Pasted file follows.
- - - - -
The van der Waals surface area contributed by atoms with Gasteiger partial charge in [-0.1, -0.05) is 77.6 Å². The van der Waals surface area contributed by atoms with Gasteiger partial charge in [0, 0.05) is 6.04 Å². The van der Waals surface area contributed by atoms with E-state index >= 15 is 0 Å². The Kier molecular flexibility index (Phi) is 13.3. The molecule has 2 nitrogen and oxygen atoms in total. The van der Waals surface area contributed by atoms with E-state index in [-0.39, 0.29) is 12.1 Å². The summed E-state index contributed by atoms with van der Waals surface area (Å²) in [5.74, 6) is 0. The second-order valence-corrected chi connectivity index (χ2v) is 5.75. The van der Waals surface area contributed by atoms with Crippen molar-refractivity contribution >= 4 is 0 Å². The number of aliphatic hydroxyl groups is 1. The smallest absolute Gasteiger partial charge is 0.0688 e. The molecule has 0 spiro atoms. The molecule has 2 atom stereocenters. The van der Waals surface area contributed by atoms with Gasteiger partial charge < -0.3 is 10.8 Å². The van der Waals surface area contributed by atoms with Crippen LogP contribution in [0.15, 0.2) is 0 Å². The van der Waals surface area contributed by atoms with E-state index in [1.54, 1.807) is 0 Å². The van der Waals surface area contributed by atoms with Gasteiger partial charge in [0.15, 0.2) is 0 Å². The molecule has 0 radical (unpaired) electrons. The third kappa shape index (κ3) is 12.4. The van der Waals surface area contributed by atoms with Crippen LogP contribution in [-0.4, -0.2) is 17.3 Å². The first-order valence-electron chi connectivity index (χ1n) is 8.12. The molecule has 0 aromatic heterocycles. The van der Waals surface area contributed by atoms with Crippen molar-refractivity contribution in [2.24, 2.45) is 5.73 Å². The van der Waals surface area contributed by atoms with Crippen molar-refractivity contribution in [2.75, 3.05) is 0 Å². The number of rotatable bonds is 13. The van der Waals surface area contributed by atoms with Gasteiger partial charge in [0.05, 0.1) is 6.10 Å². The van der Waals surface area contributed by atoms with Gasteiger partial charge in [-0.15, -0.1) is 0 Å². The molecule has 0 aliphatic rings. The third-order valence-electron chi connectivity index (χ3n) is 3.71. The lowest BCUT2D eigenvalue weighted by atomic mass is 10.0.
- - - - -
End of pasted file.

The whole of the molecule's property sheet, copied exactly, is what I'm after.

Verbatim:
The van der Waals surface area contributed by atoms with Gasteiger partial charge in [-0.1, -0.05) is 77.6 Å². The van der Waals surface area contributed by atoms with Gasteiger partial charge in [0, 0.05) is 6.04 Å². The van der Waals surface area contributed by atoms with E-state index >= 15 is 0 Å². The Kier molecular flexibility index (Phi) is 13.3. The molecule has 2 nitrogen and oxygen atoms in total. The van der Waals surface area contributed by atoms with E-state index in [-0.39, 0.29) is 12.1 Å². The summed E-state index contributed by atoms with van der Waals surface area (Å²) in [5.74, 6) is 0. The second-order valence-corrected chi connectivity index (χ2v) is 5.75. The van der Waals surface area contributed by atoms with Crippen molar-refractivity contribution >= 4 is 0 Å². The number of aliphatic hydroxyl groups is 1. The smallest absolute Gasteiger partial charge is 0.0688 e. The molecule has 0 spiro atoms. The molecule has 2 atom stereocenters. The van der Waals surface area contributed by atoms with Gasteiger partial charge < -0.3 is 10.8 Å². The van der Waals surface area contributed by atoms with Crippen LogP contribution in [0.15, 0.2) is 0 Å². The van der Waals surface area contributed by atoms with E-state index in [1.54, 1.807) is 0 Å². The van der Waals surface area contributed by atoms with Gasteiger partial charge in [0.15, 0.2) is 0 Å². The molecule has 0 radical (unpaired) electrons. The third kappa shape index (κ3) is 12.4. The van der Waals surface area contributed by atoms with Crippen LogP contribution in [-0.4, -0.2) is 17.3 Å². The first-order valence-electron chi connectivity index (χ1n) is 8.12. The molecule has 0 aromatic heterocycles. The van der Waals surface area contributed by atoms with Crippen molar-refractivity contribution in [2.24, 2.45) is 5.73 Å². The van der Waals surface area contributed by atoms with Crippen molar-refractivity contribution in [2.75, 3.05) is 0 Å². The number of rotatable bonds is 13. The van der Waals surface area contributed by atoms with Gasteiger partial charge in [0.05, 0.1) is 6.10 Å². The van der Waals surface area contributed by atoms with Gasteiger partial charge in [-0.15, -0.1) is 0 Å². The molecule has 0 aliphatic rings. The third-order valence-electron chi connectivity index (χ3n) is 3.71. The lowest BCUT2D eigenvalue weighted by atomic mass is 10.0.